Good Times at Garden by the Sea

The Ocean Shores Food Bank has harvested 8 beds of fresh vegetables at Garden by the Sea for the past 12 years. Through the dedicated efforts of our volunteer staff, guests have been able to enjoy the best in west coast produce since 2008. Terri Wilson and Susie Robinson would like to share their stories.
By Gary Josephson, Roving Reporter.

Q: How did the Food Bank get involved with the beds at Garden by the Sea?

Terri: We started by volunteering our help, because we knew Garden by the Sea had donated 8 beds and dedicated them to the food bank. Some of us started with harvesting and ended up helping with planting – it kept evolving from that. Now we take care of all the beds and manage them.

Susie: The Gardens were the vision of Sushila Ravard and was established in 2008 with the work of many others in the community. Sushila talked with Pastor Bob Hoem (of Galilean Lutheran Church) and it was decided we could “borrow” the land only if we had food bank growing beds. Personally I didn’t think it was ever going to go, but it’s flourishing and we’re now in our 12th year!

Q: How many Food Bank people are involved and what are their various duties?

Terri: We have 4 to 5 food bank people involved at this time. In the past we’ve had more, but because of the corona virus, we now have less. Duties are planting, weeding, maintenance. We have volunteers who water on a weekly basis and then we have those who harvest.

Susie: Terri heads it up, I’m there, Laura McCann, Joanne Gallaher and Sabine Price. Watering has been crucial this summer, sometimes doing it twice a day. Susan Kloeppel comes every distribution day to help us harvest, which takes about 90 minutes. It’s a big job!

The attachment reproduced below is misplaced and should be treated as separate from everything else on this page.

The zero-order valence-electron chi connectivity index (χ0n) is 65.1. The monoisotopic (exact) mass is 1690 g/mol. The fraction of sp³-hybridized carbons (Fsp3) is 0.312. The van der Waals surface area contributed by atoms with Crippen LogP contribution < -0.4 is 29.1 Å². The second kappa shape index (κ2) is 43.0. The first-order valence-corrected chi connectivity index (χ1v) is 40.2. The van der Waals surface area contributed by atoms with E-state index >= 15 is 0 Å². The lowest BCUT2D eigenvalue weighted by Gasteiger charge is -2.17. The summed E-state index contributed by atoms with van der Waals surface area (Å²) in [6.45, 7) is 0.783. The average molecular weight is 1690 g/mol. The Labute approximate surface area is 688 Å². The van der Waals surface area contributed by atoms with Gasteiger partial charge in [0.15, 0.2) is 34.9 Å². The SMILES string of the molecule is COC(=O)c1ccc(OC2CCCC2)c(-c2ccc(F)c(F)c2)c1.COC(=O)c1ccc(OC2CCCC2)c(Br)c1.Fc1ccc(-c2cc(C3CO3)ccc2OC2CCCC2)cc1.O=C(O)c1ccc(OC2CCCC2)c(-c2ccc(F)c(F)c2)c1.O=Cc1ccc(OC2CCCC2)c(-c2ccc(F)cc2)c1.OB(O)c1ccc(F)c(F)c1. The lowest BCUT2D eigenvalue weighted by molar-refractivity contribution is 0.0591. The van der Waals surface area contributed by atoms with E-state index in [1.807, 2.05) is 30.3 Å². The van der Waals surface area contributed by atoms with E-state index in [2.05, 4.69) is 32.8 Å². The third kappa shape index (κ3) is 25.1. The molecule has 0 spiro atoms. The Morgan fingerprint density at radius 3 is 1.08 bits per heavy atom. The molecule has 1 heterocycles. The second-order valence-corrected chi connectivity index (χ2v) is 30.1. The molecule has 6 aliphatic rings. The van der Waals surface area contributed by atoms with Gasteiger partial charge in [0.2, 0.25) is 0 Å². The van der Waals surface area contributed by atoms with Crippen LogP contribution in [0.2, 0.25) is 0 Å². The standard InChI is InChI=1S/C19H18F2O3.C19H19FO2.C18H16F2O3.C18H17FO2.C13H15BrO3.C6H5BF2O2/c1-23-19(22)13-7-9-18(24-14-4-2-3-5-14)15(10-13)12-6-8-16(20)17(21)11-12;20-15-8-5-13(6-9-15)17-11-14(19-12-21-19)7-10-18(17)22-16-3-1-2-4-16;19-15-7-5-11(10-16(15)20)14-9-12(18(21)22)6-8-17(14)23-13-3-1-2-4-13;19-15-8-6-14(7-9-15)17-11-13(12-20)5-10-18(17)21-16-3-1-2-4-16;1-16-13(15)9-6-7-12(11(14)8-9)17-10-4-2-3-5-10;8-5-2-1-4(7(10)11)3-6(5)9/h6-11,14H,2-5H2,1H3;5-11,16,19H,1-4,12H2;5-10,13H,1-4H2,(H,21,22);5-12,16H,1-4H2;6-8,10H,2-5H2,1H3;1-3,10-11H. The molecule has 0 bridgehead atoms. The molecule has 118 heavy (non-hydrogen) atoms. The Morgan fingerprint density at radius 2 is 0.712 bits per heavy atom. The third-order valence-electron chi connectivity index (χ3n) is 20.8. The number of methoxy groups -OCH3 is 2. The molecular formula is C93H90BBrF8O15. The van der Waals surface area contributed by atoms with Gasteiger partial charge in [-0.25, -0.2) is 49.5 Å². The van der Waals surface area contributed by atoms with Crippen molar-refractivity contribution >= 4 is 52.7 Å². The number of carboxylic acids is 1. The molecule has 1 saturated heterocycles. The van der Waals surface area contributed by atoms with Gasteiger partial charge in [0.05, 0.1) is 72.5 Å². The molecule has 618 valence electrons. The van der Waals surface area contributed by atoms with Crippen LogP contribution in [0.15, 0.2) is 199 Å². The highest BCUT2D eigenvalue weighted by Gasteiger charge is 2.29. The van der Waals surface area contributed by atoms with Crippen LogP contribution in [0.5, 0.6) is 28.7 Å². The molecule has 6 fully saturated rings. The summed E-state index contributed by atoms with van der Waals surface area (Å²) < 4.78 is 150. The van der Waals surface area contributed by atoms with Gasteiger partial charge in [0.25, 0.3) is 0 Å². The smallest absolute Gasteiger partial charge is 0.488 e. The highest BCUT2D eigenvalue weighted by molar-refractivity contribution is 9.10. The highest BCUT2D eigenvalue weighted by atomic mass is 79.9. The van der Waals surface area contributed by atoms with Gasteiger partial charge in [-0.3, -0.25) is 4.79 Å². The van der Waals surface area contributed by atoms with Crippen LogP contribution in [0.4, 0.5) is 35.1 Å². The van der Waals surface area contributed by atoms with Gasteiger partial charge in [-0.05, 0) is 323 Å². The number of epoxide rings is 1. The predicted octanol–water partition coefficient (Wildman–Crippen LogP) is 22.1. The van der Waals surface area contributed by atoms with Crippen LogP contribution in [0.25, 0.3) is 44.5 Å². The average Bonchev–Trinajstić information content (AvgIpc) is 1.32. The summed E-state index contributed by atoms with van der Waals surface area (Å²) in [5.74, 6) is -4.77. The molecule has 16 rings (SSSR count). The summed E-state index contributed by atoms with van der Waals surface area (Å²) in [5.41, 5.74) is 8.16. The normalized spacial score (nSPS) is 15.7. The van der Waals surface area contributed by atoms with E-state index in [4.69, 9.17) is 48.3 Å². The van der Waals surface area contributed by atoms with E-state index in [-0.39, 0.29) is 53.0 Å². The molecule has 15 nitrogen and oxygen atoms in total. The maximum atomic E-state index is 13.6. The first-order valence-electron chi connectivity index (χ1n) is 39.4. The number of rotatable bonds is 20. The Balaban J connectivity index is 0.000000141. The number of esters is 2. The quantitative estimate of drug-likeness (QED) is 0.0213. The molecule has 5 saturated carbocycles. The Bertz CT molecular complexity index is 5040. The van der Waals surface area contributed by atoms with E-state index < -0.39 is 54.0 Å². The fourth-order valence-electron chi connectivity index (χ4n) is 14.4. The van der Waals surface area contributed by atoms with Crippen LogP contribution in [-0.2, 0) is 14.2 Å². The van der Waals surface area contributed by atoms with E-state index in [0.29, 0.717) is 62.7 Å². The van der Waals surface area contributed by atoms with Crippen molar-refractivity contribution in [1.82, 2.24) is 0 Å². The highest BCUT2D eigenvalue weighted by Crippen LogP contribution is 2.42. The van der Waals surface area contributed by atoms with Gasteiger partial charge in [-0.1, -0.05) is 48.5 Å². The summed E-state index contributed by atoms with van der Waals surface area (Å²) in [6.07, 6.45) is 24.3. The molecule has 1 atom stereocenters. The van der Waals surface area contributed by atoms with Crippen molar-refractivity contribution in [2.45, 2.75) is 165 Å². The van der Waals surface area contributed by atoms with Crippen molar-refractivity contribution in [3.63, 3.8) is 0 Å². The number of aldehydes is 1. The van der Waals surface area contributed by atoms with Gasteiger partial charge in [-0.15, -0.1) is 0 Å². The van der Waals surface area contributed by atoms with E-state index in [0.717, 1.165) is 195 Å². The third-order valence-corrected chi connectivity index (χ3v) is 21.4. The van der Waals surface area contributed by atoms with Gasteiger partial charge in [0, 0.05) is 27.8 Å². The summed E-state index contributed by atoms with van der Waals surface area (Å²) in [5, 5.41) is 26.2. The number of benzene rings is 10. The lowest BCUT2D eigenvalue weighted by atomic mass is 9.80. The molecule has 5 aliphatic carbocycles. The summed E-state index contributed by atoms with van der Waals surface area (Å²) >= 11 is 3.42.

Q: How many garden beds do you have and what variety of food do they produce?

Terri: We have 8 beds that we maintain. They produce radishes, turnips, lettuce, kale, Swiss chard, beets, carrots, snap peas, beans and chives. We also produce flowers. We have many gorgeous sunflowers!

Susie: Bridgett Timme (a Master Gardener at Garden by the Sea) brings us fresh herbs. Some are dried and put into sweet labeled bags. Bridgett also brings baskets of thyme, rosemary, oregano and sage. We have lots of good cooks that come through our food bank lines and they are all thrilled with her herbs.

Q: How much food is harvested by the Food Bank and how is it distributed?

Terri: Usually in a season (we start planting in April and wind it up by October) we average between 500 and 600 pounds. We pass it out on each Thursday distribution. In the past we would have baskets set up. The clients would come through, choose what they wanted and we’d bag it up for them.

Susie: Every car that now comes to the food bank drive through get bags according to their family size. People are overwhelmed with the amount of good food they get from our food bank. Each year it seems like we get a little better and a little better. We are NOT master gardeners. We just take what we learned from our mommies and daddies and run with it!

Though the growing season is at an end, and harvesting is nearly complete, those interested in volunteering to help with the Garden by the Sea food bank beds, perhaps for the next season, can send an email to food@oceanshoresfoodbank.org.

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